Many issues plague the higher education arena concerning fair practices. An issue in which a federal judge recently, less than five years ago, ruled on in Maryland concerning fair practices consisted of, the duplication of programs at traditional white institutions, which have in turned, forced students away from the same or similar programs at Historically Black Colleges and Universities in the state, causing a decrease in enrollment. This has severe implications for the HBCUs, or any HBCUs affected because decreases in enrollment usually means a decrease in funding, which further leads to inadequate providing of services. The federal judge and ruling judge of this matter, Judge Catherine C. Blake, ruled in favor of the plaintiffs. The state of Maryland was found to be practicing illegal academic program discrimination through the distribution and duplication of their academic programs at state public universities.
Other issues brought forth in the hearing included discriminatory funding practices, however, the ruling judge did not side with the plaintiffs on those issues. Having being brought forth before, the unequal funding matrixes that exist in the higher education system between traditional white colleges and historically black colleges have dated back decades, hence, they are worth noting and warrant further investigation. One example included the unequal distribution of funds within Maryland institutions of higher education dating back to the 1920’s and 30’s, where majority white institutions in the state, a total of 11, received a total of $11 million in state aid during the decade of 26-36, where the three HBCUs in the state at the time received a total amount of $742,000. It is fear and fact that these same practices are occurring today, not only through discriminatory and unfair funding practices, however, also through illegal academic program distribution and discrimination. The issue concerning the duplication of programs was not just an important issue for the state of Maryland, however, an important issue for HBCUs across the country, as they consider suing the state government in which they operate in for illegal and discriminatory practices of their distribution and duplication of their academic programs.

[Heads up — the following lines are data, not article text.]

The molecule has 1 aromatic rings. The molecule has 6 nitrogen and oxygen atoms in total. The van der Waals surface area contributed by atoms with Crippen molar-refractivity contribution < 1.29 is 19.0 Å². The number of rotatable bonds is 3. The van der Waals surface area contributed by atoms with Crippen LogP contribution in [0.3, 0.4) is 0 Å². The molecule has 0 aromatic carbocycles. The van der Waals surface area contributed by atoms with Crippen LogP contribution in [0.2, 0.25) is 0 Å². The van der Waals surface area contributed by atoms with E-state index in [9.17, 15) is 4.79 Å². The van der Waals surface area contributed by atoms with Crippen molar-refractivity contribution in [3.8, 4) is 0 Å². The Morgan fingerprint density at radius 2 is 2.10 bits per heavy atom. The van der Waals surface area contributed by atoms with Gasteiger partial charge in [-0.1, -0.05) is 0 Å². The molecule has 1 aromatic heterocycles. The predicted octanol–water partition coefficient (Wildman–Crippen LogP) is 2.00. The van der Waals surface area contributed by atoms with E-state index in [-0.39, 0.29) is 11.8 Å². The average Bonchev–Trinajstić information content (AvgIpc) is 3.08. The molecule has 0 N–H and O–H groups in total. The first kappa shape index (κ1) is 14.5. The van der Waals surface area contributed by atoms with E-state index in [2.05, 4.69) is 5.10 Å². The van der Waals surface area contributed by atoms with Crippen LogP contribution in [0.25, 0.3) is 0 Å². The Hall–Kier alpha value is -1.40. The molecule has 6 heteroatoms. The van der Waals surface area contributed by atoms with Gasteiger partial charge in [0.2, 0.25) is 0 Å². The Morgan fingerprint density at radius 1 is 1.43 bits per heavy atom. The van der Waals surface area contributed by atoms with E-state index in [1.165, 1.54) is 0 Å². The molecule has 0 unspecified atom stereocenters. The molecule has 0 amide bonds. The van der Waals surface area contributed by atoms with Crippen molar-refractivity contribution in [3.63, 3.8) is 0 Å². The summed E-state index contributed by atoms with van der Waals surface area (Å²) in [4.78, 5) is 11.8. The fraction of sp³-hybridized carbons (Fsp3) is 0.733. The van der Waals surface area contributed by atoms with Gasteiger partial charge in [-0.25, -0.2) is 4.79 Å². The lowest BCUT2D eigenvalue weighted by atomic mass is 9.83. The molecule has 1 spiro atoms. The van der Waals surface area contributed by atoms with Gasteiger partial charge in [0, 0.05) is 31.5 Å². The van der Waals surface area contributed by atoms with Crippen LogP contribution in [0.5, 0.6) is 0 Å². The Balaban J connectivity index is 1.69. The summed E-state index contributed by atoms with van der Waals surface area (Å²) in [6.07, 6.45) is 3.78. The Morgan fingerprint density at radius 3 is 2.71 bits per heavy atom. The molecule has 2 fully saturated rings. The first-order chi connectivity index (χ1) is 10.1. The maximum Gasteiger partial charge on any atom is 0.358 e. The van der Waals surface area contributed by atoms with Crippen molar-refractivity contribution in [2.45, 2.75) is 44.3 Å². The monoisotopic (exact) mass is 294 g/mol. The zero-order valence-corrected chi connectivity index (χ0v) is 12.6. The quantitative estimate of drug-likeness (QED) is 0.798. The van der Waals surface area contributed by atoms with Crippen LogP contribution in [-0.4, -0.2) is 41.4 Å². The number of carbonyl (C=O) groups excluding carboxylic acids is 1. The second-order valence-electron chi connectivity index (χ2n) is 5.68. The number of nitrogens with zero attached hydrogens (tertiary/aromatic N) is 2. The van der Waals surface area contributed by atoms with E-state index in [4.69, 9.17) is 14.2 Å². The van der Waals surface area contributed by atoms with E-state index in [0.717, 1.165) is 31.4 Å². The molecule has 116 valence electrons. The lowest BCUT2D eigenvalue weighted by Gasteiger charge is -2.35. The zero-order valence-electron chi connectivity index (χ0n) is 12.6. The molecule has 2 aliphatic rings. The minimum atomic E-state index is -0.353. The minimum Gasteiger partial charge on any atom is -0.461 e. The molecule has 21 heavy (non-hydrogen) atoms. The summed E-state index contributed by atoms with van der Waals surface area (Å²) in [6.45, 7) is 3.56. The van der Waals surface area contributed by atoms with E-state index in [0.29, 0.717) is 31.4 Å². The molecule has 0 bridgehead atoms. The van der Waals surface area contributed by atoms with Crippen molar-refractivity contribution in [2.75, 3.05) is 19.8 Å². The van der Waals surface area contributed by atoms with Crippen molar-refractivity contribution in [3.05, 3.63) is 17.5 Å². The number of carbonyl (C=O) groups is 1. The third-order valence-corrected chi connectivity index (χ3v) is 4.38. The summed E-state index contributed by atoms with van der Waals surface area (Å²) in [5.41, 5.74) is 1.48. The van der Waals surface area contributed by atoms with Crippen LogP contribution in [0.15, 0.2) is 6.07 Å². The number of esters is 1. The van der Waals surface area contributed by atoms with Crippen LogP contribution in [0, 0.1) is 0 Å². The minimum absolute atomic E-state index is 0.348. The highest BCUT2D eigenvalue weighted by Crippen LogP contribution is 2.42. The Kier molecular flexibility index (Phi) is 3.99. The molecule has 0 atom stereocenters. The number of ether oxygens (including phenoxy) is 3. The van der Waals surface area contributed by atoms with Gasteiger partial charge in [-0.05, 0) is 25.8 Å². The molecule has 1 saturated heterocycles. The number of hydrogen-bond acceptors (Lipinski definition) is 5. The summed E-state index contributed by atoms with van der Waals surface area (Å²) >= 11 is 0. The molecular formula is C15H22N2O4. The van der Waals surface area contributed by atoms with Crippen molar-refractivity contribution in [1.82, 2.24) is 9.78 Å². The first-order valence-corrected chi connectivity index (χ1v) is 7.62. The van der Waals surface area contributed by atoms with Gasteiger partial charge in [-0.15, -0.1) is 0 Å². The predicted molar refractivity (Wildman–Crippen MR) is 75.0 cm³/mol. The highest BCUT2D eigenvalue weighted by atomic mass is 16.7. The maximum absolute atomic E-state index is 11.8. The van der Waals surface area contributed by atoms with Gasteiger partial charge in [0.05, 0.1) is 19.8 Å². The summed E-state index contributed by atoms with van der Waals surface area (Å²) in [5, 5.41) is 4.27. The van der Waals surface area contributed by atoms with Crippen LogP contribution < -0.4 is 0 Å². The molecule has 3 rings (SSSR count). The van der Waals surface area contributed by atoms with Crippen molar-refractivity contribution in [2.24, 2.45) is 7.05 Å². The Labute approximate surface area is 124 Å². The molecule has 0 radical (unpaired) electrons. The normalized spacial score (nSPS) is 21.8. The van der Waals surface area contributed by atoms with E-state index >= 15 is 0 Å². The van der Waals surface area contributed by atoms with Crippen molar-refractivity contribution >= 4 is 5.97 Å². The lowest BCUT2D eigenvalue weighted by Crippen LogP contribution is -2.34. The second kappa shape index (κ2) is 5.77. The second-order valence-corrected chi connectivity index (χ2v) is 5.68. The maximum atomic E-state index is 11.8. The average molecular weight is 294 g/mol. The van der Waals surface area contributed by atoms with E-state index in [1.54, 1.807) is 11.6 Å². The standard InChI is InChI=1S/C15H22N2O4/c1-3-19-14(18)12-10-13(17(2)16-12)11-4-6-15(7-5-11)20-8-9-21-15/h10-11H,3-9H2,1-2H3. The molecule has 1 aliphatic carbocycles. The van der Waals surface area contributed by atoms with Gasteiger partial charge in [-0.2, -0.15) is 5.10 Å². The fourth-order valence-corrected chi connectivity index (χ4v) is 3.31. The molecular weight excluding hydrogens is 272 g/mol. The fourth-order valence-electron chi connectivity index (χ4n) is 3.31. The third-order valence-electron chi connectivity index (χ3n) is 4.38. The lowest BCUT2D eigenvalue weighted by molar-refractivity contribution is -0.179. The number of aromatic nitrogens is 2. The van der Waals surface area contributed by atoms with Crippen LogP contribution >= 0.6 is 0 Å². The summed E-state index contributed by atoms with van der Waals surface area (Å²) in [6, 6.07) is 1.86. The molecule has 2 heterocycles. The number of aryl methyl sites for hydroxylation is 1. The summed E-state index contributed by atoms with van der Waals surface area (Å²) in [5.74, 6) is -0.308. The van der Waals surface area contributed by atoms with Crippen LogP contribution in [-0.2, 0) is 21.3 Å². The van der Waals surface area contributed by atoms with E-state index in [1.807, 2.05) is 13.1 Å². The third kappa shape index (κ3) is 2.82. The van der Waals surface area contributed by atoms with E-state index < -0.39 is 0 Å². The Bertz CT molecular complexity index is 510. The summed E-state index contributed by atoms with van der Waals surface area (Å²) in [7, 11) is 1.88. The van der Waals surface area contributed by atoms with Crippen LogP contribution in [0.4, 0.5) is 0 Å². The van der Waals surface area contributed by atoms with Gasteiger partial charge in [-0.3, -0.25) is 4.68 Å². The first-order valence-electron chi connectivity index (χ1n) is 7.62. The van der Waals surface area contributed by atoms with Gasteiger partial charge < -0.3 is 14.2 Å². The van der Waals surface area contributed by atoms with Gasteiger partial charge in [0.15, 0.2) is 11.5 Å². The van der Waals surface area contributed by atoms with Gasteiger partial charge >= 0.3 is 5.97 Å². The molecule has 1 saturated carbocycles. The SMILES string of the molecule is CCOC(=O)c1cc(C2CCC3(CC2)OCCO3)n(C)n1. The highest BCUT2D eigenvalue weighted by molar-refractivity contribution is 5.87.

This case has been referred to as a modern day practice of de jure segregation, where colleges and universities are using academic programs to further perpetuate discrimination and segregation. A practice that only mimics the harmful discriminatory nature the United States once burden, and fought diligently and hard to overcome. The ruling judge in the case noted many instances where program duplication has taken place in the state, and have harmed a Historically Black College or University. For example, she noted the once important policy of offering unique degree programs at HBCUs, in efforts to attract white and other none African-American students and diversify the enrolled student body. “Maryland’s HBIs (historically black institutions) offer only 11 non-duplicated, high-demand, noncore programs, compared with 122 such programs at TWIs (traditional white institutions), for an average of 17 per TWI and only 3 per HBI,” Judge Blake wrote. “Unique, high-demand programs are a key reason white students attend HBIs in other states, and, without them, HBIs ‘are identified by their racial history as opposed to [their] programs.”
The judge suggested that the higher education department conduct a series of mediation between parties and constituents in order to come up with a viable solution, in contrary to her holding subsequent separate rulings on the violations she found. Michael D. Jones, lead lawyer for the black college advocates who sued in this case said he was pleased with the mediation ruling, and considered this a victory for HBCUs across the country, however noting the fact that Maryland now has the choice of revitalizing their HBCUs to appropriate standard, or continuing with their old ways fostering de jure segregation and discriminatory practices. “So Maryland now faces a choice: to embrace the court’s ruling and become an example for the nation by creating transformative HBCUs with the kinds of academic programs that HBCU presidents have long advocated for, or to continue in its fight to maintain policies that undermine its HBCUs….Which position the state ultimate take is an open question.”